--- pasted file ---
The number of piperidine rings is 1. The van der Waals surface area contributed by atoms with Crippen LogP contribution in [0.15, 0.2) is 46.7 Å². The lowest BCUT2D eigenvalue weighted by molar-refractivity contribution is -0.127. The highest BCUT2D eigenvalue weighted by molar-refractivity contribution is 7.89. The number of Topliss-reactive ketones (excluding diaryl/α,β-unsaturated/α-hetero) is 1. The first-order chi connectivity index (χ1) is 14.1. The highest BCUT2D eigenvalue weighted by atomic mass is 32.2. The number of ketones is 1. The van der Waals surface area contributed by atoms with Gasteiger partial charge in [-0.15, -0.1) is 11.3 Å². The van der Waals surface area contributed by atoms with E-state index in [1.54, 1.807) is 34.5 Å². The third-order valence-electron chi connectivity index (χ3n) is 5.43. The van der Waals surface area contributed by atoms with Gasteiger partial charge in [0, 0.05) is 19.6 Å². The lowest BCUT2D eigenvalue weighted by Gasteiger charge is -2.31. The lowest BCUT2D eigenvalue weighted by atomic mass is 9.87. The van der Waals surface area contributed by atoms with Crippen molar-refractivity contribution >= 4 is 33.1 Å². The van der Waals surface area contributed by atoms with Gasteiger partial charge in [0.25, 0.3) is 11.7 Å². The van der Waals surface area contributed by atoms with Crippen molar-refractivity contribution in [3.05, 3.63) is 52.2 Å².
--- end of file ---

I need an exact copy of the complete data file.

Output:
The number of piperidine rings is 1. The van der Waals surface area contributed by atoms with Crippen LogP contribution in [0.15, 0.2) is 46.7 Å². The lowest BCUT2D eigenvalue weighted by molar-refractivity contribution is -0.127. The highest BCUT2D eigenvalue weighted by molar-refractivity contribution is 7.89. The number of Topliss-reactive ketones (excluding diaryl/α,β-unsaturated/α-hetero) is 1. The first-order chi connectivity index (χ1) is 14.1. The highest BCUT2D eigenvalue weighted by atomic mass is 32.2. The number of ketones is 1. The van der Waals surface area contributed by atoms with Gasteiger partial charge in [-0.15, -0.1) is 11.3 Å². The van der Waals surface area contributed by atoms with E-state index in [1.54, 1.807) is 34.5 Å². The third-order valence-electron chi connectivity index (χ3n) is 5.43. The van der Waals surface area contributed by atoms with Gasteiger partial charge in [0, 0.05) is 19.6 Å². The lowest BCUT2D eigenvalue weighted by Gasteiger charge is -2.31. The lowest BCUT2D eigenvalue weighted by atomic mass is 9.87. The van der Waals surface area contributed by atoms with Crippen molar-refractivity contribution >= 4 is 33.1 Å². The van der Waals surface area contributed by atoms with Gasteiger partial charge in [0.25, 0.3) is 11.7 Å². The van der Waals surface area contributed by atoms with Crippen molar-refractivity contribution in [3.05, 3.63) is 52.2 Å².